Law of the land

Law of the land

Christophe Dutertre runs through some aspects of the law in France relating to children, marriage and much more

Have you ever noticed how treaties and conventions are always named after the place they were signed? The agreement of Yalta in February 1945, the treaty of Rome in June 1980 and more recently the treaty of Schengen all follow the pattern.

In private international law the reference is The Hague as so many conventions relating to this have been signed there. The origins go back to the first conference in 1893 which was convened by the Netherlands government. Ever since it has become a well-recognised inter-governmental organisation.

The role of the Hague Convention is to draft treaties or agreements in different fields of private international law. and there are more than 30 conventions in place, some ratified by France or UK, dealing with conflicts of law, contracts, trusts, national status and the protection of children or adults.

Here is a review of some of the most useful:


Convention of 5 October 1961 on the conflict of law relating to the form of gifts within a will

Article 1 of the Convention stipulates that a testamentary disposition (gift within a will) shall be valid if it complies with the internal law of one of the following:

a) the place where the testator made it

b) the state of which the testator was a national either at the time when he made the disposition or at the time of his death

c) the place in which the testator had his domicile either at the time when he made the disposition or at the time of his death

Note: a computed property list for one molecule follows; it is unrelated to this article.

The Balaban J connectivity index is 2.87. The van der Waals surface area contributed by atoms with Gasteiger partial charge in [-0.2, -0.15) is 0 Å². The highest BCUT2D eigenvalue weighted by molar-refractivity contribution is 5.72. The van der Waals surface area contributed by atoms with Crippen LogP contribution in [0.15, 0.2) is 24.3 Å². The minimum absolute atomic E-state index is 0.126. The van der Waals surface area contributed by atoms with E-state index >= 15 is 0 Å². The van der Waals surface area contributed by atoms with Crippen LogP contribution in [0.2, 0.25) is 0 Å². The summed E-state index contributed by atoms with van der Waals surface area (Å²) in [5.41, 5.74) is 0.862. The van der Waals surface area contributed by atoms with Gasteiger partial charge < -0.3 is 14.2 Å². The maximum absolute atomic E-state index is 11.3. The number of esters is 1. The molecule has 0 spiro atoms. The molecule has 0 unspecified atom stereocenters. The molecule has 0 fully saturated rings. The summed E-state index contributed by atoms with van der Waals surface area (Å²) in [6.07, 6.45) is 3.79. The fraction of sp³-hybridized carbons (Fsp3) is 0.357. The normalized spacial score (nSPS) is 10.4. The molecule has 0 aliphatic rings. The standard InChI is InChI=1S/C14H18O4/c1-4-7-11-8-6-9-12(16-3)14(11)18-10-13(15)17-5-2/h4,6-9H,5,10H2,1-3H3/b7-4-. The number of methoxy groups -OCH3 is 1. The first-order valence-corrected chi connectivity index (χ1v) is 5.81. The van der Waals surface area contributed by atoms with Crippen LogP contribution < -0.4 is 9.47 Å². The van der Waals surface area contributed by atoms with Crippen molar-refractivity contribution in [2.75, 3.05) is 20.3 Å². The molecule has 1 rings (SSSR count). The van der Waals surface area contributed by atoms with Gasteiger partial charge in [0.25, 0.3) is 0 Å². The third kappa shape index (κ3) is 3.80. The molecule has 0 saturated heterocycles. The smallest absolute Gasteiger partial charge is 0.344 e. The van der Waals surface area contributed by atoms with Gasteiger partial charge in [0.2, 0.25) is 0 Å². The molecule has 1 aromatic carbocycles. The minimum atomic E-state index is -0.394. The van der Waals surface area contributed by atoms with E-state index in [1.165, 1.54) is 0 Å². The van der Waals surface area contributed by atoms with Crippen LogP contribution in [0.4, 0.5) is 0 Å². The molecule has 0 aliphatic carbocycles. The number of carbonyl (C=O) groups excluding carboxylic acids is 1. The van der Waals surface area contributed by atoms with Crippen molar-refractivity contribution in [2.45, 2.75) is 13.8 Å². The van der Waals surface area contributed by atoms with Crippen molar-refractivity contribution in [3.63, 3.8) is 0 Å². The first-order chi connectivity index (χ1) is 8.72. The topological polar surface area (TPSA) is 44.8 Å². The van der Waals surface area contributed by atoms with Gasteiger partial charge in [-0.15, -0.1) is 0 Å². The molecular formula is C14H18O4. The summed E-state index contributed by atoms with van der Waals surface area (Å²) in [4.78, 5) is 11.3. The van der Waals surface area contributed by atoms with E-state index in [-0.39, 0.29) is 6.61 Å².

d) the place in which the testator had his habitual residence either at the time when he made the disposition or at the time of his death

e) so far as immovable properties are concerned of the place where they are situated

When a client wishes to gift a French house in his will he has the option to either put a clause in his English will or write a French will structured as stated by the French Civil Code.

The first question that a notaire will ask when dealing with the settlement of the estate is the validity of any will (i.e. has it been signed and does it correspond to one of the conditions set up by the Convention).

For instance, in the UK the normal practice is to have a typed document signed by the testator and witnessed by two people. French wills, on the other hand, don’t need witnesses but must be handwritten by the testator, dated and signed.

So, if you type your French will on a word document and sign it but don’t request a witness it will not be valid under French law (because it wasn’t handwritten) nor under UK law (because it was not witnessed).


Convention of 14 March 1978 on the law applicable to property regimes

You may be familiar with the Convention known as the Change of Marital Regime for a French property and some of you may have heard of the communauté universelle regime. This can apply either to your worldwide assets or to your French property only.

The basic example is where an English couple having children from their current marriage would like the French property to pass to the surviving spouse prior to the children.